Will Smart Tech Be Moral?

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I’ve been thinking about the nature of right and wrong in, well, nature, and how it relates to our hopes for smart technology.

The Universe isn’t fair or unjust; it just has no morals. The movements of atomic particles or planetary orbits aren’t good or bad. Molecular interactions don’t first consider equally viable options, and any “mistakes” don’t last long. Magnetism has no opinion.

It’s a rules-based system, in which the only outcome is efficiency.

When Hobbes, Rousseau and other Enlightenment philosophers waxed poetic about “noble savages” uncorrupted by civilization, they were praising an efficient way of life unencumbered by definitions of right and wrong. It’s how nature lets wasps lay eggs in caterpillars, and baby penguins freeze to death.

Mathematician Pierre-Simon Laplace wrote in 1814 that if it were possible to know the precise location and momentum of every atom in the Universe, the past and future would be entirely predictable. It would mean the Universe operates like a clock, which was a favorite metaphor for classical determinists.

Solving this big data challenge would reveal the mechanics of efficiency, but it wouldn’t tell us anything about morality.

We already know that weather doesn’t decide to be sunny or rainy. Teenagers don’t choose to have growth spurts. A dropped glass doesn’t first contemplate shattering.

Nature is a rules-based system. 

Interestingly, so is every technology system. The paradigm for the function of a tech device or network — the mechanism for making “decisions” — is a set of if/then gates etched in silicon, not decision making in any way we human beings would (or could) achieve.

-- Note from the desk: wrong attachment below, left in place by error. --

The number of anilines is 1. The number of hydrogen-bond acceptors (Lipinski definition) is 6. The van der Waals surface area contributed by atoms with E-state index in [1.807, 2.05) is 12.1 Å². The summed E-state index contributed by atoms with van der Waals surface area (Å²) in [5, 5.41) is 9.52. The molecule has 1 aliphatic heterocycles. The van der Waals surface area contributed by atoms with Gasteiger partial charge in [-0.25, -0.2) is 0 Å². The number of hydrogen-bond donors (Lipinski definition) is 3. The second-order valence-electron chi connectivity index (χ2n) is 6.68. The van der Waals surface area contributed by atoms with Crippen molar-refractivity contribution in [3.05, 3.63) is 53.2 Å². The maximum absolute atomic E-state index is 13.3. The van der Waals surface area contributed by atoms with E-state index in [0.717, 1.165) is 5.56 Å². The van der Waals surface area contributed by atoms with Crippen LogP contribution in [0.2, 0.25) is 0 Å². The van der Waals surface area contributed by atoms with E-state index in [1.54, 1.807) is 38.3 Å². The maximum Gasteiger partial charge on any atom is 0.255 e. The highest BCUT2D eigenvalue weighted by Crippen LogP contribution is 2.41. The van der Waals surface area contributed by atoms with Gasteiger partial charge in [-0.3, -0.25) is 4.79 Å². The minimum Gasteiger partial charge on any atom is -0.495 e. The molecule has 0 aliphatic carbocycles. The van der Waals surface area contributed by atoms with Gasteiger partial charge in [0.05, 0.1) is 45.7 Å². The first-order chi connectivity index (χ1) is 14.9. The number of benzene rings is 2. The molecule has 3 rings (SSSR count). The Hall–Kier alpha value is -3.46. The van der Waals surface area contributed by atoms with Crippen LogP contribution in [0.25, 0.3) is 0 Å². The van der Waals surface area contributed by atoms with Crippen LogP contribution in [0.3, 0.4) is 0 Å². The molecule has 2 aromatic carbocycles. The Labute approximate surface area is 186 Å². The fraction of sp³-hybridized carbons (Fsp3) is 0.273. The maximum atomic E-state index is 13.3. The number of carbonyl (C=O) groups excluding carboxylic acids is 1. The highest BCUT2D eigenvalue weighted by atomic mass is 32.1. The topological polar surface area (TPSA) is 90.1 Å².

This is the allure of making devices “smarter,” because they’ll more reliably keep refrigerators, airplane engines, and medical devices running at optimum efficiency. Highways will be safer if they’re filled with vehicles driven by computers that make the safest decisions, by default, and communicate with one another to minimize inefficient expenditures of lives or resources.

Machines do efficiency better than people because they’re unencumbered like those noble savages. Like the Universe from which their rules derive, they don’t do morality.

Morality is a human condition. It takes us imperfect people to do things that aren’t always in our best interests, and do things to others that aren’t in theirs. Morality is doing the right things for the wrong reasons. It’s the result of flawed, often conflicting aspirations to rise above the commands of an uncaring system.

Can the “cost” of saving a single life from starvation or violent crime actually be calculated against some “benefit?” There are probabilities to consider, of course, but what of the qualitative value of the touch of a child, the sound of a sung melody, or a friend for life? The nuanced rules that govern such things might be as unknowable as the place/movement dichotomy at the heart of physics.

What if morality is the exception to the rules of the Universe?

What if morality is inefficient, and exists in contradiction to the outcomes of an unfeeling system?

This is at the heart of Elon Musk’s and Stephen Hawking’s fears of AI: A decision making system untethered by the inefficiencies of morality could make horrible decisions in the spirit of efficiency (or simply due to bad programming). Worse, it could develop consciousness, which would render it as flawed as humans (a movie called Colossus: The Forbin Project pointed out this fear in 1970).

It’s something to think about as plans for smart devices race along, and we willingly give up more of our selves — our information and habits, and therefore our imperfect decision making — to tech systems that analyze us, and feed back everything from what we should see and know, to where we should go (and, in the case of dating services, with whom).

The hopeful argument is that moral questions are no different from any other: If you include enough variables, the “right “decisions will be made, whether running refrigerators or saving lives. After all, everything we cite as making us “human” is a product of the Universe, so even our imperfections function according to knowable rules. Efficiency and morality are the same thing, ultimately.

I just wonder if reducing our understanding of the Universe and ourselves to software code is just an Enlightenment wet dream.